Handover Signals Commitment to Iraqi Government, Obama Says
By John J. Kruzel
American Forces Press Service
WASHINGTON, July 22, 2009 The transfer of Iraq’s towns and cities to Iraqi control last month is emblematic of the U.S. fulfilling its commitment to the country, President Barack Obama said here today.
Obama spoke about the American handover of security leadership to Iraqi counterparts that took place June 30 in a joint White House news conference with Iraqi Prime Minister Nouri al-Maliki.
“This transition was part of our security agreement and should send an unmistakable signal that we will keep our commitments with the sovereign Iraqi government,” Obama said, referring to the handover as an important step forward for the bilateral relationship.
The U.S. withdrawal from cities and towns was stipulated in a deal between Washington and Baghdad governing the status of U.S. forces in Iraq. But the legislation also allows for Americans to provide assistance in some situations to Iraqi forces in cities.
In the Iraqi capital, most U.S. facilities have moved outside cities -- drawing down from hundreds of large and small bases around Baghdad at the height of the troop surge in 2007 to a number in the low teens -- with a residual American force of 1,500 to 3,000 remaining in urban areas.
Obama said violence levels in Iraq remain low amid the transfer of authority, and he praised the stakeholders responsible for the success in Iraq since Maliki’s last visit to Washington in 2006.
“This progress has been made possible by the resilience of the Iraqi people and security forces, and also because of the extraordinary service of American troops and civilians in Iraq,” he said.
Some have described instances where the implementation of the agreement has led to tension and confusion, with instances of American and Iraqi commanders being unclear about the relationship on the ground. A top U.S. commander in Baghdad yesterday described some of the initial friction of the handover, which he said is giving way to a smoother transition of power.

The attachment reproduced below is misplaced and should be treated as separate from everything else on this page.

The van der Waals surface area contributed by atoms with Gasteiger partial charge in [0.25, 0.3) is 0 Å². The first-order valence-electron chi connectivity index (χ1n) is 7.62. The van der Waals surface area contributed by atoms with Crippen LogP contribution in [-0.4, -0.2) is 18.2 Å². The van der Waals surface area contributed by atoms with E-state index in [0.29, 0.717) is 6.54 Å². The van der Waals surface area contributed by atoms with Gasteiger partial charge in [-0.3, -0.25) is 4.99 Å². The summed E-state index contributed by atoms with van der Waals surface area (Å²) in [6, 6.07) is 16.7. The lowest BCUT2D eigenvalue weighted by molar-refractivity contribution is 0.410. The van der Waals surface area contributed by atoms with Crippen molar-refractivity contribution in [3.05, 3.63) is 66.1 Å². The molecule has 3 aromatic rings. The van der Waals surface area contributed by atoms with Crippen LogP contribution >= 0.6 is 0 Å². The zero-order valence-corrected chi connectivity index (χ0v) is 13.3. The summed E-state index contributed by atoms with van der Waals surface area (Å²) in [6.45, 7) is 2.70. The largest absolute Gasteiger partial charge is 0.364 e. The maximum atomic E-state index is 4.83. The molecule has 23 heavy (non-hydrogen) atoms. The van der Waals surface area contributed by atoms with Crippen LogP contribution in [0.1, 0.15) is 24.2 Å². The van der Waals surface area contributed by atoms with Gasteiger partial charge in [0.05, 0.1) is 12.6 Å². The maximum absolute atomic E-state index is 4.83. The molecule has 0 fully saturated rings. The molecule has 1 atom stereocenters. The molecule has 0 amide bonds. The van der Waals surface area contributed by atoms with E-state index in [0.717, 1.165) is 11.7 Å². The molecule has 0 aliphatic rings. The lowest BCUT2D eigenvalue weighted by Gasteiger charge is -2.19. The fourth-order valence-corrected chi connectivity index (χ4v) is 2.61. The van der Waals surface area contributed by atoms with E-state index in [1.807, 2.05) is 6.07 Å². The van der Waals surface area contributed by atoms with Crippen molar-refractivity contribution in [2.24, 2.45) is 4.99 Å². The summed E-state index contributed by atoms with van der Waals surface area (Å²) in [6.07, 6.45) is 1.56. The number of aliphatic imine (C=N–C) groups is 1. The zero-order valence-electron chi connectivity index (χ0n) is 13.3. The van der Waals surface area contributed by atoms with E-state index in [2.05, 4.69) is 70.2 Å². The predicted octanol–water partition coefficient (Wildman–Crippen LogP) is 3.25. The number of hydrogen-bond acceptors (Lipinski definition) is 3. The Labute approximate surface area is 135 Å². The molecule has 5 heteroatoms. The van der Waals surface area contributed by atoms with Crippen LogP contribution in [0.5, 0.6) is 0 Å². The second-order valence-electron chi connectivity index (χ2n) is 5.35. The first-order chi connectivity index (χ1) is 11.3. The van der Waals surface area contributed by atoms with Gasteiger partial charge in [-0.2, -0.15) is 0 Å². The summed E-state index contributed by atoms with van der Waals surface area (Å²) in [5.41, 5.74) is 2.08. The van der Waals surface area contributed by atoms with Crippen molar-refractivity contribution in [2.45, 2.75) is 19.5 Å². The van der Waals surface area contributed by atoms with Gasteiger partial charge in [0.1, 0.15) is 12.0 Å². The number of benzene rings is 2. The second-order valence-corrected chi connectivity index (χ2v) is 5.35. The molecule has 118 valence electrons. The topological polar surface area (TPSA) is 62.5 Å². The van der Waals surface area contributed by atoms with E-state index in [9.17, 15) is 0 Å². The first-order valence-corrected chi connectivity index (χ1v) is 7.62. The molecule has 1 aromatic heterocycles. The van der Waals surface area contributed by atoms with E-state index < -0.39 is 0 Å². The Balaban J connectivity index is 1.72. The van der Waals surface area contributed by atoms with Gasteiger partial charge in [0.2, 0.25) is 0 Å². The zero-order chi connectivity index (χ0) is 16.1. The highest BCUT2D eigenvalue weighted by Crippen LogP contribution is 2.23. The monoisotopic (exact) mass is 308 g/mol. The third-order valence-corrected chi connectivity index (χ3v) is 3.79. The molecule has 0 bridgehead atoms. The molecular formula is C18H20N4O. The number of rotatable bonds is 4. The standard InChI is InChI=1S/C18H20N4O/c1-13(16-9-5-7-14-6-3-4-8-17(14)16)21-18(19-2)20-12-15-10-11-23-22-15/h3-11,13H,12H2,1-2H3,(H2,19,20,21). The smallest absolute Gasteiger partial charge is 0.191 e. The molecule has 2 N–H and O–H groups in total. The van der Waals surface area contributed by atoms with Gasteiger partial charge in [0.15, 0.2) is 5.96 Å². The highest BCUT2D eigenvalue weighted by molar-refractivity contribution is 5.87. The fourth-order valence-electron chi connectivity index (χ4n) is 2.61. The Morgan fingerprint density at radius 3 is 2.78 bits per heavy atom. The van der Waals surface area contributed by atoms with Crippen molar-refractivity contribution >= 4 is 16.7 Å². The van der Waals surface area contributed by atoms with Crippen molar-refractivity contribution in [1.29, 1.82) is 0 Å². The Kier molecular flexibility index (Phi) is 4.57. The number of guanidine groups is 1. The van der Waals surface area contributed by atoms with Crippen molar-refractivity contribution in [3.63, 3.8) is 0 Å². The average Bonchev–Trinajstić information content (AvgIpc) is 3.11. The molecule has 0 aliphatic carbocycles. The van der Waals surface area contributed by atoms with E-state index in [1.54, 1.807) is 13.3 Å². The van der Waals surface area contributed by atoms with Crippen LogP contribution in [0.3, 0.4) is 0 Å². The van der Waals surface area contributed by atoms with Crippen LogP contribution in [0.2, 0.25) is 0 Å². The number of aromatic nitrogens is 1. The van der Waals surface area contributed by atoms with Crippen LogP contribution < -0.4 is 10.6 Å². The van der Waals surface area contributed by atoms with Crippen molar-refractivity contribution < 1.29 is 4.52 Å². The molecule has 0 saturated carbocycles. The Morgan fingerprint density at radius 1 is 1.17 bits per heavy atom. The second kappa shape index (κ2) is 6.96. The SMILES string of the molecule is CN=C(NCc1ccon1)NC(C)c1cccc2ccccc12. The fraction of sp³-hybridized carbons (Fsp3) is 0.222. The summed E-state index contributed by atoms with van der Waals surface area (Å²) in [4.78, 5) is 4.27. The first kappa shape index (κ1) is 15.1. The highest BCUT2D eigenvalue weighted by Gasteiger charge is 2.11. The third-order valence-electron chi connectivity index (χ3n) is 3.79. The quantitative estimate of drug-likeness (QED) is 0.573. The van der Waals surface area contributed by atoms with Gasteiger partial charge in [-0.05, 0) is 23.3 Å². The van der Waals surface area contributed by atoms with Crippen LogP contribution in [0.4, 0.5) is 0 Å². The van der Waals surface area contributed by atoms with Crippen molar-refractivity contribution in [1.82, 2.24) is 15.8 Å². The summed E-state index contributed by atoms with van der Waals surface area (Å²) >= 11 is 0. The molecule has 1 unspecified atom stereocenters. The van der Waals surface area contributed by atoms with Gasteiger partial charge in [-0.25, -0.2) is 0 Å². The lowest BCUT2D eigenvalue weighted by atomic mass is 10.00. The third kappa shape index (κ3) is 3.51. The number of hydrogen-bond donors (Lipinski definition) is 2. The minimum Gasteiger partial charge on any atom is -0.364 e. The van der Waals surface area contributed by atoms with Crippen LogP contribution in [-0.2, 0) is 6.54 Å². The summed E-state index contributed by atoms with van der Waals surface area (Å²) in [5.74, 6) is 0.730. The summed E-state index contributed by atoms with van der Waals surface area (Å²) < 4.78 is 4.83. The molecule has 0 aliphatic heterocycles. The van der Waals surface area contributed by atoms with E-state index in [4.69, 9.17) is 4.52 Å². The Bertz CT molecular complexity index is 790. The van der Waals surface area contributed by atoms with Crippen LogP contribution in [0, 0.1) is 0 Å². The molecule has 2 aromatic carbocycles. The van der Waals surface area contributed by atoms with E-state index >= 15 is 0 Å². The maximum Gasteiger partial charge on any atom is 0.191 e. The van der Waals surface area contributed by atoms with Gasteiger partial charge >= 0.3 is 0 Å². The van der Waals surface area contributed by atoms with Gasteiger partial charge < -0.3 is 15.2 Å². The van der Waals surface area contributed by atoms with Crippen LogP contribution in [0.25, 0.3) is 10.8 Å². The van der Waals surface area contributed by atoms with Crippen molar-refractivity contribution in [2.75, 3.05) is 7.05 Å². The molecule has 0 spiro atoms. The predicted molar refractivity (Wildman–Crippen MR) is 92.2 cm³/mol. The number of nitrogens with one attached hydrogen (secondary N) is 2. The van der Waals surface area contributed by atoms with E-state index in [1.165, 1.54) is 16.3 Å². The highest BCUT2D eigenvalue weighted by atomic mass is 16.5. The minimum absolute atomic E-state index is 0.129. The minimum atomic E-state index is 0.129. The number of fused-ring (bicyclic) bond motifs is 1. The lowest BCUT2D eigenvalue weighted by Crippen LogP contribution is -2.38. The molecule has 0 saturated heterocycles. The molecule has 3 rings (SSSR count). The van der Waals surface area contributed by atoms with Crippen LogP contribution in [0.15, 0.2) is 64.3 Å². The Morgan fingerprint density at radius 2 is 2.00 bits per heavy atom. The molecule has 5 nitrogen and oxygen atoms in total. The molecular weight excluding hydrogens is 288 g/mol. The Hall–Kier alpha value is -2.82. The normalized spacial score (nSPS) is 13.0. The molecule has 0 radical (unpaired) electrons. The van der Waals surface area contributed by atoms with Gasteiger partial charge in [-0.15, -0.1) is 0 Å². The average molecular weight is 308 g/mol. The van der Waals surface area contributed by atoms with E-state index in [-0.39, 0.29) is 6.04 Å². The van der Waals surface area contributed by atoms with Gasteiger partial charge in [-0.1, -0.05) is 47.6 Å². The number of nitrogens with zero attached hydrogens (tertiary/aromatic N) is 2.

“There have certainly been some scenes where an American or an Iraqi commander have to come out of their vehicles and walk up and figure out what’s going on,” Army Maj. Gen. Daniel Bolger, commander of Multinational Division Baghdad, told Pentagon reporters.
“What we’ve got is folks on the ground trying to make sense of it as they carry out their tasks,” he added.
Obama said today that such strategic and tactical discussions will continually take place between the two sides. “But overall, we have been very encouraged by the progress that has been made,” he added.
Obama echoed Defense Secretary Robert M. Gates, saying he has received positive assessments by Army Gen. Raymond T. Odierno about how the arrangement is progressing.
“He has been extremely positive about the progress that has been made,” Obama said of his weekly reports from the top U.S. commander in Iraq.
In a briefing at the Pentagon earlier this week, Gates spoke about his discussions with Odierno.
“He said that the level of cooperation and collaboration with the Iraqi security forces is going much better than is being portrayed publicly and in the media,” Gates said. “It is perhaps a measure of our success in Iraq that politics have come to the country,” he added.
Appearing alongside Gates was Navy Adm. Mike Mullen, chairman of the Joint Chiefs of Staff, who said he’s encouraged by the progress American and Iraqi partners have made.
“There clearly are challenges, but I think the leadership is working its way through each one of those challenges,” Mullen said. “So I'm encouraged.”